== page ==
Primarily for corruption. An economy might,perhaps, tolerate erosion of 10% of its revenue without risking great meltdowns. But if the same reverses to 90% erosion and mere 10% realisation, sickness of the kind India is currently witnessing becomes common. What better proof of erosion of such huge revenues than the talk of “black money” stashed away in tax havens or Swiss banks and the government’s unwillingness to seize it even after getting details as from Germany? Add to it the voluntary disclosure schemes(VDS) to net untaxed earnings. Income tax raids on tax evaders are common, but selective. A uniform approach to raid the tax evaders would yield surprising results. But only the political orphans(un-patronized) are found in possession of millions of rupees, the well connected keep only empty chests! If all such money is brought overground, India can do with zero deficit budgets for decades.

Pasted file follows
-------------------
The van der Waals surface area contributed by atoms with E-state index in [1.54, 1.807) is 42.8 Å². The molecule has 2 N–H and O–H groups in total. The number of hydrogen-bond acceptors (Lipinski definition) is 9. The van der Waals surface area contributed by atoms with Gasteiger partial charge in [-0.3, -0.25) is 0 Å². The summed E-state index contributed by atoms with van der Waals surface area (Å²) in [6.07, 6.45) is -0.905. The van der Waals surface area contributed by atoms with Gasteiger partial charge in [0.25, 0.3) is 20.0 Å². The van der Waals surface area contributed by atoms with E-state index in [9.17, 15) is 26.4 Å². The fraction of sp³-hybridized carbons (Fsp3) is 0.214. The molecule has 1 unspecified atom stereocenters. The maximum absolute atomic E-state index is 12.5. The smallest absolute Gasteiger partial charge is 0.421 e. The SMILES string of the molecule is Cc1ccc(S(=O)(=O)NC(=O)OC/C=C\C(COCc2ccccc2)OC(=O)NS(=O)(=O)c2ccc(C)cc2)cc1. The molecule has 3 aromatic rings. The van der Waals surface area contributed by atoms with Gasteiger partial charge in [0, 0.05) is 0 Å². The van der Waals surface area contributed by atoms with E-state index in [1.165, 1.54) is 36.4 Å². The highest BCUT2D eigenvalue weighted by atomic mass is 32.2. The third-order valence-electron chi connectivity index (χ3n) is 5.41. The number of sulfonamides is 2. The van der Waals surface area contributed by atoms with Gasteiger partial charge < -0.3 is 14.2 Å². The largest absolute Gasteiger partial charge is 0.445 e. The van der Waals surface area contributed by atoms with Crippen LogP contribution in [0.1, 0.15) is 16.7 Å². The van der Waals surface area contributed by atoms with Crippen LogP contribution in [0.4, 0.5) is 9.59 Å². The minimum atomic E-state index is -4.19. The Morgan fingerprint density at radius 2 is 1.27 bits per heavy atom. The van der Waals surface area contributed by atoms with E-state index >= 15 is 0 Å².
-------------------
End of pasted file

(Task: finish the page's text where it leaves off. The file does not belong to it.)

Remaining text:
Same is true about bad expenditure, bogus expenditure and even non-existent expenditure shown in the books only. It is so common that the Commonwealth Games made it public when items costing 20 rupees were shown as priced 800 rupees, millions of rupees devoured and the government is half-heartedly trying to catch the culprits. The defence purchases are the best example of emotional blackmail of the common man, who is induced to close his eyes and ears in a reverie of patriotism. But can one go on swallowing scams of the kind of Bofors, HDW, Augusta Westland helicopter deal or several others and allow the Finance Minister to liberally provide for bad expenditure in defence purchases? Should the FM increase taxes for providing money to the forces whose budget is hijacked by such manufacturers or suppliers? These are only illustrations. Such cruelty to the government exchequer is normal in almost every social sector or infrastructure scheme of the Union of India. This revelation demolishes the myth of deficit. Every rupee saved from such loot is a rupee accruing to the revenue account of the government.An honest stock taking of the inventories of the government will reveal billions of rupees worth machinery, equipment and accessories lying in godowns unopened for decades and deliberately allowed to rot. The videos of rotting food grains lying in the open in rain soaked conditions are no secrets. These are no exceptions but fit into well run operations designed to loot the assets of the nation. Is the FM justified in increasing taxes to sustain the operations of the corrupt? The Finance Ministry and the Planning Commission, on the strength of reports of experts advocate cut in subsidies. Who is being subsidized? The citizen or the corrupt elements indulging in escaping with more than 90% of the money? Corruption is so rampant in India that even the highest in the land cannot successfully carry on his daily transactions without paying bribes overtly or covertly. Higher taxes are,thus, not at all justified. Much less so in the name of reduction in deficit and growth of the economy. Let it be noted that the deficit will remain the same even if the prices of petrol, diesel, kerosene, gas, fertilizers, food grains,education, health, power, water etc are doubled, because corruption will get away with the larger share of the growth in revenues, bleeding the economy to suffer poor growth rate. Politicians can resort to rhetoric, but they can never check, control or eradicate corruption.Democracy and corruption appear to be congenital twins! The world’s oldest and the latest democracies have recorded scams of historic proportion, leading to the late Indira Gandhi saying her famous words that corruption is a global phenomenon.